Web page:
Bioethanol and paddy straw? From 1979 until 1983, the Rice Research Board has funded several research projects to find economic uses for paddy straw (rice straw) with the principal objective to reduce or eliminate rice straw burning as the means for disposal (California Rice Research Board, n.d.). These burning activities of the rice straw that lead to the air pollution that has been practically done in some countries especially after the harvesting process of the vegetation not only surges the emissions of greenhouse gases but also affect human and soil health. On top of that, the search for sustainable and economically viable alternative source of biofuel has become vital to the global. One of the biofuels that have been produced for a decade is bioethanol.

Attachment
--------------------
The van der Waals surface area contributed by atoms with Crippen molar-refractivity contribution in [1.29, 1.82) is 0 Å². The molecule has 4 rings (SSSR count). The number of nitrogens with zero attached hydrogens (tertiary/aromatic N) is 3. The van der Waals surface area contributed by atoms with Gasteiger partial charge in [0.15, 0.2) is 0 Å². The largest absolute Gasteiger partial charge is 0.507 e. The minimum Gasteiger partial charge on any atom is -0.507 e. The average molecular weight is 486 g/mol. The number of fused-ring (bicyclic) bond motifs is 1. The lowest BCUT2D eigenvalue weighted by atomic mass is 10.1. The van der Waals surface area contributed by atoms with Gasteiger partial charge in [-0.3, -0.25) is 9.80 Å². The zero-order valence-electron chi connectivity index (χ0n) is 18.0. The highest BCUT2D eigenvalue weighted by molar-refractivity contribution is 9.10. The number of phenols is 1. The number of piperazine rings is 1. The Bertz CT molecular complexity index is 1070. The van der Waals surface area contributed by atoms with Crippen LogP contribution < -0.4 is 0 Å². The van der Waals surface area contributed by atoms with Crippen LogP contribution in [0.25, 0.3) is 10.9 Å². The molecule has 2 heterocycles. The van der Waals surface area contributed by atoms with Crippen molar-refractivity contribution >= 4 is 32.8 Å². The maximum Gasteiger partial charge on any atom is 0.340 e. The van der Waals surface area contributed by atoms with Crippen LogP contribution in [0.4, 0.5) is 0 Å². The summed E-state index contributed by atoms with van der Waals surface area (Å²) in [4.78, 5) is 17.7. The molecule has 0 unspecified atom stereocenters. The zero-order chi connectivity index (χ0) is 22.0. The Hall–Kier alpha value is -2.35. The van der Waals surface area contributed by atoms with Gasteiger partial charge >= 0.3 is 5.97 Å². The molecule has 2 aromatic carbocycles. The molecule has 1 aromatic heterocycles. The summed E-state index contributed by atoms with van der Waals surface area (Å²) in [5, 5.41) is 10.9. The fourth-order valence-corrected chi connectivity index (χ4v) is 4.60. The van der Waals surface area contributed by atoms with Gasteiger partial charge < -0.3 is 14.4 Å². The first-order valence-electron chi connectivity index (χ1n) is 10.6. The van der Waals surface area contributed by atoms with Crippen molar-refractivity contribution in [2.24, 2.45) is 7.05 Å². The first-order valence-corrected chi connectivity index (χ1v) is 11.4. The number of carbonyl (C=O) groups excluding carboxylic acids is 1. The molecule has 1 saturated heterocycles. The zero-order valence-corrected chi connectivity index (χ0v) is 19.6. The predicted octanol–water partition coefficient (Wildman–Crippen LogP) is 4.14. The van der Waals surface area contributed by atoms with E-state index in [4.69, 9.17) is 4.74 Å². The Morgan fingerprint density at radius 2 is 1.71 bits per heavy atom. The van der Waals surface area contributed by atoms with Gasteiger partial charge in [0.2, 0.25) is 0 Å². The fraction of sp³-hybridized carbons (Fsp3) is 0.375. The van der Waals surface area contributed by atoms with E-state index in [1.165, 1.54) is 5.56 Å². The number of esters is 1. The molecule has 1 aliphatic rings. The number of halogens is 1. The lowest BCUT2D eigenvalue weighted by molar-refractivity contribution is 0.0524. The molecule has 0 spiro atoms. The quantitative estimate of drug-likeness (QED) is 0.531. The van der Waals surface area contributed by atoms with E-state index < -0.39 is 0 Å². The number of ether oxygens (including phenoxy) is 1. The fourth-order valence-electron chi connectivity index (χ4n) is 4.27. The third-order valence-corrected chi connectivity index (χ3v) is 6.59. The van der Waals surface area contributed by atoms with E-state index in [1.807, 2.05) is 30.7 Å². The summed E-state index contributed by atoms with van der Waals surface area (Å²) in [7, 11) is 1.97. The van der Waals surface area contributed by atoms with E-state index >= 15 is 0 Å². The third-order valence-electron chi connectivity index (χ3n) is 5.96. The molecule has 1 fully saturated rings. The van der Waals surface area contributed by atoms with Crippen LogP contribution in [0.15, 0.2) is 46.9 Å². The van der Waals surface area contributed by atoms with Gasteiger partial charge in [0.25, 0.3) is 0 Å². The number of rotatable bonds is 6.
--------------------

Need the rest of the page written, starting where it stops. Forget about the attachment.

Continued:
The production of bioethanol as the alternative renewable source is focused on the usage of the lignocellulosic biomass of plant residues that are not food resources. This bioethanol production from the biomass has been used as an additive medium in fuels in some countries and also as an export product for many years. According to the Biofuel Organization of UK (2010) has stated that United States is the highest bioethanol-producing country in the world (40 billion litres) followed with Brazil (25 billion for litres), China (3 billion for litres), Canada (2 billion litres), India and France (1 billion litres), Germany (750 million litres) and Australia (500 million litres).The major utilization of plants residues that have been used for the production of bioethanol is obtained from the feedstock of paddy, wheat, corn, sugar cane and sugar beet. The rice straw from paddy which is one of the abundant lignocellulosic waste materials in the world that have been annually produced about 731 million tonnes and can potentially produce 205 billion litres bioethanol per year is made up of complex carbohydrates (Karimi, Emtiaz & Taherzadeh, 2005). The component of lignocellulose is made up of three structural components which are cellulose (glucan), hemicellulose, and klason lignin. The chemical composition of the rice straw predominantly contains 32-47% of cellulose, 19-27% of hemicellulose, 5-24% of lignin and 10-17% of ash (silica) content (Binod et al.